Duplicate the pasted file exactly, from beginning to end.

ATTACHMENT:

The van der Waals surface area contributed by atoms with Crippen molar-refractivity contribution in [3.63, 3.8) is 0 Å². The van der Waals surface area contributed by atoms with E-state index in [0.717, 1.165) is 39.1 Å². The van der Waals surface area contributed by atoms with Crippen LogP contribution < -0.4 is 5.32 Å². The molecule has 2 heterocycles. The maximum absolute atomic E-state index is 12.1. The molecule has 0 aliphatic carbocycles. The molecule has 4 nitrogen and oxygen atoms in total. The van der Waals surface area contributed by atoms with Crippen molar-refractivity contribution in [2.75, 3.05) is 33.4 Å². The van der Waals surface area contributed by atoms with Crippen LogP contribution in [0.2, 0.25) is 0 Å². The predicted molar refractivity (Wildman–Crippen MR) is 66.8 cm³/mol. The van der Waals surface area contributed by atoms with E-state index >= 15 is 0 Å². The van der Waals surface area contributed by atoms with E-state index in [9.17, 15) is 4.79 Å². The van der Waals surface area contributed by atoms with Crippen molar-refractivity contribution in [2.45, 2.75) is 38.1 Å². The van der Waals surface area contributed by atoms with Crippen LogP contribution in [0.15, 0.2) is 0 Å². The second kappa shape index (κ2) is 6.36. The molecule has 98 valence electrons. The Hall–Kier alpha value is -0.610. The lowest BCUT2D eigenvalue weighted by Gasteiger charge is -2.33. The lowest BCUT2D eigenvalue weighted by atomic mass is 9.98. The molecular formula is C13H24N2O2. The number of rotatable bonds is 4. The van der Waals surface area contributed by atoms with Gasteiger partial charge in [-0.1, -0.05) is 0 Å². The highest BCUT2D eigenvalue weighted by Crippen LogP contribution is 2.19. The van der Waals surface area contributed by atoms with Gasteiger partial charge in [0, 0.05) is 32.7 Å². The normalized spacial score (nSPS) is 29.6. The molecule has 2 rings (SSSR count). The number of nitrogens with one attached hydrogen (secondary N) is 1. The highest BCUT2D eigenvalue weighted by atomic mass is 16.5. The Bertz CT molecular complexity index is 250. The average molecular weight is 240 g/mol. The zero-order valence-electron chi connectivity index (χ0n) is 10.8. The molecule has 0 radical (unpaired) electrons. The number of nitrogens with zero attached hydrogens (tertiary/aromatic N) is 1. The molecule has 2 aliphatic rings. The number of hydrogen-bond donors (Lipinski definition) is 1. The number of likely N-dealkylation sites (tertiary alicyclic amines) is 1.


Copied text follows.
The van der Waals surface area contributed by atoms with Crippen molar-refractivity contribution in [3.63, 3.8) is 0 Å². The van der Waals surface area contributed by atoms with E-state index in [0.717, 1.165) is 39.1 Å². The van der Waals surface area contributed by atoms with Crippen LogP contribution < -0.4 is 5.32 Å². The molecule has 2 heterocycles. The maximum absolute atomic E-state index is 12.1. The molecule has 0 aliphatic carbocycles. The molecule has 4 nitrogen and oxygen atoms in total. The van der Waals surface area contributed by atoms with Crippen molar-refractivity contribution in [2.75, 3.05) is 33.4 Å². The van der Waals surface area contributed by atoms with Crippen LogP contribution in [0.2, 0.25) is 0 Å². The predicted molar refractivity (Wildman–Crippen MR) is 66.8 cm³/mol. The van der Waals surface area contributed by atoms with E-state index >= 15 is 0 Å². The van der Waals surface area contributed by atoms with E-state index in [9.17, 15) is 4.79 Å². The van der Waals surface area contributed by atoms with Crippen molar-refractivity contribution in [2.45, 2.75) is 38.1 Å². The van der Waals surface area contributed by atoms with Crippen LogP contribution in [0.15, 0.2) is 0 Å². The second kappa shape index (κ2) is 6.36. The molecule has 98 valence electrons. The Hall–Kier alpha value is -0.610. The lowest BCUT2D eigenvalue weighted by Gasteiger charge is -2.33. The lowest BCUT2D eigenvalue weighted by atomic mass is 9.98. The molecular formula is C13H24N2O2. The number of rotatable bonds is 4. The van der Waals surface area contributed by atoms with Gasteiger partial charge in [-0.1, -0.05) is 0 Å². The highest BCUT2D eigenvalue weighted by Crippen LogP contribution is 2.19. The van der Waals surface area contributed by atoms with Gasteiger partial charge in [0, 0.05) is 32.7 Å². The normalized spacial score (nSPS) is 29.6. The molecule has 2 rings (SSSR count). The number of nitrogens with one attached hydrogen (secondary N) is 1. The highest BCUT2D eigenvalue weighted by atomic mass is 16.5. The Bertz CT molecular complexity index is 250. The average molecular weight is 240 g/mol. The zero-order valence-electron chi connectivity index (χ0n) is 10.8. The molecule has 0 radical (unpaired) electrons. The number of nitrogens with zero attached hydrogens (tertiary/aromatic N) is 1. The molecule has 2 aliphatic rings. The number of hydrogen-bond donors (Lipinski definition) is 1. The number of likely N-dealkylation sites (tertiary alicyclic amines) is 1.